The poll also shows that the public clearly blames the management of the banks for the crisis and that many Americans are feel resentful that irresponsible banking executives could benefit from the hundreds of billions that has been doled out to banks and other financial institutions in the last six months.
In the poll, conducted by random sample from March 12 to 15, only thirty-seven percent of Americans approve of the government giving money to banks and financial institutions as a way of trying to fix the nation's economy.
Fifty-three percent disapprove - the highest number since CBS News starting asking about bailouts to financial institutions in December. At that time, forty-six percent approved and forty-four percent disapproved. The disapproval number has risen steadily in polls conducted since then.
As for where to put the blame, Americans are pointing the finger for the nation's banking problems on the institutions themselves. Three in four Americans say the banks' and financial institutions' problems are the results of their own management decisions, while only seventeen percent say they are mostly the result of economic conditions outside the companies' control.
In addition, it appears bonus payments, , are also having an impact about the public's feelings and perceptions of how the bailout money is being spent.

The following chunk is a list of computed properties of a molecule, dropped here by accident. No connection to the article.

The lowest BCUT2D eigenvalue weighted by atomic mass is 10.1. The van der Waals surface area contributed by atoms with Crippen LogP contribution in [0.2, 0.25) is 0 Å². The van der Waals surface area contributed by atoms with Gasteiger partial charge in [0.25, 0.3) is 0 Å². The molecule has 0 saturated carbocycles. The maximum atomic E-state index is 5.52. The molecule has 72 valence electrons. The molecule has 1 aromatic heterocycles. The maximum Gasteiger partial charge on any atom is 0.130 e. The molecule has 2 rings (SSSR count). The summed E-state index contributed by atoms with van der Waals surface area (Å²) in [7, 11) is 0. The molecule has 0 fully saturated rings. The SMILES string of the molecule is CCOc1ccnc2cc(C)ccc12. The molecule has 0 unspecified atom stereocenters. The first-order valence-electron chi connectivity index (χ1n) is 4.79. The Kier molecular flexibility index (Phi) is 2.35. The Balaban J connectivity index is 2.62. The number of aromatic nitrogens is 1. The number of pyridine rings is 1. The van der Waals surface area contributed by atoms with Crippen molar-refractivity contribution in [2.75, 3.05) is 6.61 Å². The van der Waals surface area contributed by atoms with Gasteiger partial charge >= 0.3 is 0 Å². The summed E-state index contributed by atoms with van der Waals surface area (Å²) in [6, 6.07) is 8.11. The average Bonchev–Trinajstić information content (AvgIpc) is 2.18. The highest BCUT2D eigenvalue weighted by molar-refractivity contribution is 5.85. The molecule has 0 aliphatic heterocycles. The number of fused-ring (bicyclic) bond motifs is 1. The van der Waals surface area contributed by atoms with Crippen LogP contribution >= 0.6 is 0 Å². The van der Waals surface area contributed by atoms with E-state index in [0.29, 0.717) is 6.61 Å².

Nearly half - 48 percent - of Americans say they are now mostly resentful that President Obama's policies toward the nation's banks and financial institutions could benefit irresponsible managers and bankers. But 40 percent say they are relieved that aid to banks might cause them to start lending again.
Along with some public resentment, 48 percent of Americans think the economy would improve without the government providing money to these companies; while 41 percent think the government aid is necessary to get the economy out of recession.
Even a fifth of those who disapprove of the bailout see it as necessary.
On another note about the economy in today's poll, concern about unemployment has dropped since last month. Now, 30 percent of Americans say they are very concerned that someone in their household might lose their job sometime in the next twelve months - down from a high of 44 percent at the beginning of February. Still, another 30 percent say they are somewhat concerned. Thirty nine percent now say they are not at all concerned.
This poll was conducted among a random sample of 896 adults nationwide, interviewed by telephone March 12-15, 2009. Phone numbers were dialed from RDD samples of both standard land-lines and cell phones. The error due to sampling for results based on the entire sample could be plus or minus three percentage points. The error for subgroups is higher.
This poll release conforms to the Standards of Disclosure of the National Council on Public Polls.